If legislators must protect children from the risks that a DTS could pose, they must also protect children from the risk of not having access to DTS that could improve their health. Industry has consistently been less interested in developing drugs for children because of the small number of children affected, increased regulatory constraints, and difficulty of conducting clinical trials in this population, and this trend continues with medical devices including DTS [- ]. As an example, if multiple algorithms have been used by manufacturers of implantable cardioverter-defibrillators to correctly diagnose atrial and ventricular arrhythmias, these have not been tested in children [ ]. For drugs, the situation improved with the introduction of regulations in the European Union and the United States with 2 objectives: (1) to compel pharmaceutical companies to include studies with pediatric populations if the disease or condition for which the drug is indicated occurs in children and (2) to encourage these same companies to carry out these studies by providing a financial incentive in the form of an extension of intellectual property rights [ ]. However, such schemes do not exist for medical devices. In the United States, the FDA has launched a series of initiatives to encourage manufacturers to develop pediatric medical devices, with some results [ ]. Such initiatives are awaited in Europe.
In conclusion, the risk is that, in the absence of legislative constraints or incentives, market forces will continue to widen the gap between the quantity and quality of DTS developed for adults and children.
DTS in pediatrics is currently limited to a few indications (automated adaptation of insulin doses by artificial pancreas in type 1 diabetes, automated detection and treatment of arrythmia by implantable cardioverter-defibrillators), and pediatricians prescribing DTS are unlikely to feel they are participating in societal change. However, in combination with other digital transformations in society, DTS are likely to lead to profound changes in our lifestyles with important consequences on children. Apart from the risk of exacerbating social inequalities already detailed, DTS can contribute to several societal challenges ().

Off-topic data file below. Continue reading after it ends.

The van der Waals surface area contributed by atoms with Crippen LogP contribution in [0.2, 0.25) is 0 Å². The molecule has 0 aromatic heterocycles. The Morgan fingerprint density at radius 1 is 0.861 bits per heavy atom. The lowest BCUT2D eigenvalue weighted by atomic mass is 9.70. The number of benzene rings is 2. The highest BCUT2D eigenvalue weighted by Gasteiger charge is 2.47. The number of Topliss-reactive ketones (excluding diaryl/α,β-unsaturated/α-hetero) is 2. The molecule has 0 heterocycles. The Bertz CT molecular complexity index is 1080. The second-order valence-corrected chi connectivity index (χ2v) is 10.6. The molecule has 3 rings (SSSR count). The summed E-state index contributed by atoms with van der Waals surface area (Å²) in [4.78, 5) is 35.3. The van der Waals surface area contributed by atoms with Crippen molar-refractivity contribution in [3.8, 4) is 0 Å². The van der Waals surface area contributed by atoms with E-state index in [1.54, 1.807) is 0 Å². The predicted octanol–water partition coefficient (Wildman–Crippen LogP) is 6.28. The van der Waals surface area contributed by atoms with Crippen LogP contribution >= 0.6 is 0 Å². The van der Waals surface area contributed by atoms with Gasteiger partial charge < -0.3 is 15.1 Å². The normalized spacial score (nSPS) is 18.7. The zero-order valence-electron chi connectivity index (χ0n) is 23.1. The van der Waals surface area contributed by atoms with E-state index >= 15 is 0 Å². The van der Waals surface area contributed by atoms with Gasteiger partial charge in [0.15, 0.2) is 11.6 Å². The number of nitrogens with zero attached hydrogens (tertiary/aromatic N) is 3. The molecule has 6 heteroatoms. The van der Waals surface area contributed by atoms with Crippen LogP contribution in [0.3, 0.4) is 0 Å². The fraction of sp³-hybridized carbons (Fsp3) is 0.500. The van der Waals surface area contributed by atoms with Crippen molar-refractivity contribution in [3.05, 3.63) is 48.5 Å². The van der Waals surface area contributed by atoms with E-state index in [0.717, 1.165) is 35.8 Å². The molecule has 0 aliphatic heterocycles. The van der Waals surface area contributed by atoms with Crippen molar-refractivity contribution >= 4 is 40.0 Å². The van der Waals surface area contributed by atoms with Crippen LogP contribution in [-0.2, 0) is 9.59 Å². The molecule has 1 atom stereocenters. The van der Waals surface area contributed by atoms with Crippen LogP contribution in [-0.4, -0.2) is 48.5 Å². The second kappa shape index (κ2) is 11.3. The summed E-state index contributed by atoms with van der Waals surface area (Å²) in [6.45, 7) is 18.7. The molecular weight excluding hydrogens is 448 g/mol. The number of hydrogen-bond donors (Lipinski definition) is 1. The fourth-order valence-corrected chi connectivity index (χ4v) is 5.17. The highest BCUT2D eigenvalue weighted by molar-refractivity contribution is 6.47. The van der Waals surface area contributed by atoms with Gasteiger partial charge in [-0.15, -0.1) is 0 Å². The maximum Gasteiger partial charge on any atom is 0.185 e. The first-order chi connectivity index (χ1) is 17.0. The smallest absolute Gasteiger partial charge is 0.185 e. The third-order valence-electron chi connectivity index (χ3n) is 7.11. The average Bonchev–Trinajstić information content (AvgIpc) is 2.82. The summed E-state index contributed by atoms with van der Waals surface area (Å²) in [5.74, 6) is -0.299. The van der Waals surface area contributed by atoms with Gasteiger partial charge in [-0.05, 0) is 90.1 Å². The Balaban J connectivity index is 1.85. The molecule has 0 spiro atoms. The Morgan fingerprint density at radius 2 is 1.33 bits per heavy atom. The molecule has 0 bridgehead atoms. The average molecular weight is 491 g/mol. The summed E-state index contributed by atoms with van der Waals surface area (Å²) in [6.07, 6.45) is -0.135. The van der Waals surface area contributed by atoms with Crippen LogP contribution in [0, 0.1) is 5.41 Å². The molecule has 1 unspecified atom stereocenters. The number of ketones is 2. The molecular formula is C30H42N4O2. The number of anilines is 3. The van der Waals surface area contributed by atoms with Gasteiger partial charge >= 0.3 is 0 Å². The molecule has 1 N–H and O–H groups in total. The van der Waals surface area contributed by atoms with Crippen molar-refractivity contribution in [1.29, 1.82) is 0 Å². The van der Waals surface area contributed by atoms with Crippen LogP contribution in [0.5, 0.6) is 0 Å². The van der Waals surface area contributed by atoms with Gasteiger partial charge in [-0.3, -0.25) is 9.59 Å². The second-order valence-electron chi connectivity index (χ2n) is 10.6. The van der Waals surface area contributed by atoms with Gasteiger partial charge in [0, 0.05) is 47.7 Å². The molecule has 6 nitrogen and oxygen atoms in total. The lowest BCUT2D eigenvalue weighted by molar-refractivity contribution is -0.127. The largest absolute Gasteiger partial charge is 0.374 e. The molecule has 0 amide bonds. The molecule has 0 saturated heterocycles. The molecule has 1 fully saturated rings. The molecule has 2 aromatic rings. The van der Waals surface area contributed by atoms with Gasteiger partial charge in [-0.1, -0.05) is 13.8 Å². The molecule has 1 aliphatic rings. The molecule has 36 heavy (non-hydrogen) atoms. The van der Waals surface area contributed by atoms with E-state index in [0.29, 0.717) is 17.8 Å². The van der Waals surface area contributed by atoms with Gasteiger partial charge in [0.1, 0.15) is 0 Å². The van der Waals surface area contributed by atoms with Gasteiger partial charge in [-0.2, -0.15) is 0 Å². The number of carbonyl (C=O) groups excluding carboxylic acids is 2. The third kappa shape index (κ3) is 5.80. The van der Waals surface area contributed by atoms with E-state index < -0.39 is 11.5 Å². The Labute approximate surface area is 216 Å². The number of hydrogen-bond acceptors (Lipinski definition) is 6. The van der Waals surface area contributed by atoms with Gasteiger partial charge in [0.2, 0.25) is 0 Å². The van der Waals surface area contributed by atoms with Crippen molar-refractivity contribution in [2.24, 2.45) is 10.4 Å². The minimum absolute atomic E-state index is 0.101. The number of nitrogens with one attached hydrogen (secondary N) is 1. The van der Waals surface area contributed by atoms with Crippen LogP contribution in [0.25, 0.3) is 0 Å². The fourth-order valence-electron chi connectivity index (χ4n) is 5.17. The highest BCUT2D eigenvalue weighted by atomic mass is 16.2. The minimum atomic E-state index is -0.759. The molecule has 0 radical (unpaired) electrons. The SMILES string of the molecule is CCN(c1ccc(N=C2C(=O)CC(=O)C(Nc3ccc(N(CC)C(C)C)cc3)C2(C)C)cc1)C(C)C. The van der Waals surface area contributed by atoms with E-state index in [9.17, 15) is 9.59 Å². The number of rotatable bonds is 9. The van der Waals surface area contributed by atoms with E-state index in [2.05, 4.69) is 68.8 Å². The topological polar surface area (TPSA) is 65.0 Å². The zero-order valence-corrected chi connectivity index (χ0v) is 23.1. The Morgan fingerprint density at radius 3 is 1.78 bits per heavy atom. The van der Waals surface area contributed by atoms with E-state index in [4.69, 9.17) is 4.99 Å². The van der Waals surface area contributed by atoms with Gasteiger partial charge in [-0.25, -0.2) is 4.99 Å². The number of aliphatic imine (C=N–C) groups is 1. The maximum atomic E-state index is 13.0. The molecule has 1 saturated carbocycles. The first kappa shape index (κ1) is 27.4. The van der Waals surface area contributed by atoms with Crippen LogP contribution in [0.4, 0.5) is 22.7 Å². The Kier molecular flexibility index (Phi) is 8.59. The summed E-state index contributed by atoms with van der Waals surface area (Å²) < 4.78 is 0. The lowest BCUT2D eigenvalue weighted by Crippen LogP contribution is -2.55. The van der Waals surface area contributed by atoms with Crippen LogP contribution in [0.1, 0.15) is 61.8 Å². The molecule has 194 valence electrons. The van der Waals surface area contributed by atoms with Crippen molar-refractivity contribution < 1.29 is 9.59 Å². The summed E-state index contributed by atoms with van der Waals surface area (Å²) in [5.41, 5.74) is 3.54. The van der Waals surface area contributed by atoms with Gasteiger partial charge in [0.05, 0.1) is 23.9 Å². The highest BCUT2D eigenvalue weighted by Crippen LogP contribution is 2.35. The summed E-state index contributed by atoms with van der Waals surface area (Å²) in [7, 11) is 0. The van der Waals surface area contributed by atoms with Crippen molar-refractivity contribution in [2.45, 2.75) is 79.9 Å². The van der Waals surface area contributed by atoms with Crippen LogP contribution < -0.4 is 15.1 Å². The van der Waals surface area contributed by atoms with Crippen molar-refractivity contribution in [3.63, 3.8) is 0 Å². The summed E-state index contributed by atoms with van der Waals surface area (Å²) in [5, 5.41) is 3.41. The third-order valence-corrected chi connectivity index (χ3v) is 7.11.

Preserving Human Contact in Care
If most medical decisions are made autonomously and remotely by DTS, this would result in fewer in-person visits to pediatricians, in line with a more general trend of reduced face-to-face interactions in society . The risk of dehumanization associated with DTS may be a greater problem for pediatricians, who made the choice of a particularly “people-oriented” specialty, in contrast to “technology-oriented” specialties (eg, anesthesiology, radiology) [ ]. The risk is that an increasingly technological approach to child health care, combined with a reduction in face-to-face interactions, will lead many to a loss of meaning in practice and to burnout. This may result in a gradual replacement of these doctors by professionals proficient with information technology but less skilled in human relations.
The use of DTS in pediatrics may contribute to a growing distrust of pediatricians. The digitalization of the world, whether through access to medical information on the Internet or conspiracy groups on social networks, has already increased parents' distrust of their pediatricians [, ]. Families may have less confidence in their pediatrician if they feel that the latter is clearly not mastering the DTS or if the recommendations made by the DTS and the pediatrician differ. In the latter case, explainable models would help the pediatrician to justify disagreement with the DTS and maintain trust. An additional difficulty is that most DTS will aim to prevent a complication or exacerbation from occurring and therefore act while the patient has few or no symptoms. The positive effect of DTS will therefore be less perceptible (absence of an uncertain event) than an exceptional side effect highlighted in social networks. For example, a DTS for childhood asthma may prevent thousands of asthma attacks by providing appropriate recommendations to families when the risk of an asthma attack is predicted for the coming week but be blamed for an undetected severe asthma attack. Finally, pediatricians are perceived to be acting in the best interests of the child, whereas this may not be the case for the companies behind DTS, increasing mistrust [ ].
Preventing Children From Growing Up in a Surveillance Society